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Fellowships (and Visiting Assistant Professorships or VAPs) typically provide prospective law teachers funding to spend one or two years at a law school preparing to enter either the academic or clinical law teaching market.  Academic fellowships typically provide candidates time to research and write and access to a school’s resources.  Some may also provide mentorship. Clinical fellowships are similar, with a focus on practice (and the supervision of student practice) rather than writing.  These fellowships can be roughly placed in five categories, although the exact nature of fellowships may vary greatly, even within these categories. When considering fellowships, some factors to consider are:
  1. What is the role of fellows at the school?  Is there an organized fellowship program?  Will you have a cohort of similarly situated peers or will you be on your own? Are the fellows integrated into the faculty?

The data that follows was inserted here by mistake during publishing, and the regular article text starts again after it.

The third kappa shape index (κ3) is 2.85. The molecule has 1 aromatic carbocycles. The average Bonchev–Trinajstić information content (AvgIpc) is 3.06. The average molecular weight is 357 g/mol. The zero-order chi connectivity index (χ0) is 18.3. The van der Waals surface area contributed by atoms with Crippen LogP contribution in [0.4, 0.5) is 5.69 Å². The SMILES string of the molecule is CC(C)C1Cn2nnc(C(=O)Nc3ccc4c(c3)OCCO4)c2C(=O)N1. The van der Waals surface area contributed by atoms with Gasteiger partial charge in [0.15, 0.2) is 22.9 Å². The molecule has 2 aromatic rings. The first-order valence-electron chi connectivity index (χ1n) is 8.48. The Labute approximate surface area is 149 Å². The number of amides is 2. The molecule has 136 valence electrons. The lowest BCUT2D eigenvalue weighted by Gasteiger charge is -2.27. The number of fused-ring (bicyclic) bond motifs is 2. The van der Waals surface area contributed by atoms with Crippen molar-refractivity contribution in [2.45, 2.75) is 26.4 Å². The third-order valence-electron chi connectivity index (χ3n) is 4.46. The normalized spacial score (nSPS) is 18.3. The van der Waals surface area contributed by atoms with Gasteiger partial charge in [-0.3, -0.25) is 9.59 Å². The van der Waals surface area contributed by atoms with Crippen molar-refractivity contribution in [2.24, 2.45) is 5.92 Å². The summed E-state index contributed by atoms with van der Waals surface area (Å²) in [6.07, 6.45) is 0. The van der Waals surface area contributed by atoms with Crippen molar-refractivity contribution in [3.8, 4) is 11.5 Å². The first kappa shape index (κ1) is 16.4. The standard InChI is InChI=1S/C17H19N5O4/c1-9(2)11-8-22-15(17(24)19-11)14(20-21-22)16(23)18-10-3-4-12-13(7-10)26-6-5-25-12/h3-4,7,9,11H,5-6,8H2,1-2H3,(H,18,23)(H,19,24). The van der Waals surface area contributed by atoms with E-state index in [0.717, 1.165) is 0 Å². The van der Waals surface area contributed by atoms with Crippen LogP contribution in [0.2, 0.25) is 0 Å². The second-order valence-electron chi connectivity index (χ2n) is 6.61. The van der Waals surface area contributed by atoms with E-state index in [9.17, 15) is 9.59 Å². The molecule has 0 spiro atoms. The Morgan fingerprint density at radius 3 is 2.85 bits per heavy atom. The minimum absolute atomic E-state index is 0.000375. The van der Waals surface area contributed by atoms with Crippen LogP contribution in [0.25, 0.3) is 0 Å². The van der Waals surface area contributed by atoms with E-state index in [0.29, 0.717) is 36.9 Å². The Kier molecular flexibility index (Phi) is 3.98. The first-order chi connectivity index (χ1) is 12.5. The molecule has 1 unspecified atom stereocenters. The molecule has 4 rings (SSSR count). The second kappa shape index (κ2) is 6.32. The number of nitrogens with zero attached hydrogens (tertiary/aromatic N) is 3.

2. How (and how much) do fellows receive mentoring?  Is there an institutionalized method for mentoring fellows or must fellows seek out their own mentors?  Are there particular professors at the school with whom you would like to work?  Have they agreed to work with you?

  3. How much teaching or other work will be required of you?  Will you have time to write or will you be too busy teaching or supervising students?

  4. How long is the fellowship?  Fellowships are typically one or two years.  The law teaching hiring process starts in early August, so if you are hoping to produce significant scholarship before going on the market, you will probably want a two-year fellowship.

  5. Does the law school providing the fellowship also provide institutional support for its fellows when they enter the market?

  6. What is the fellowship’s track record for placing fellows in the kind of teaching job you would like to obtain?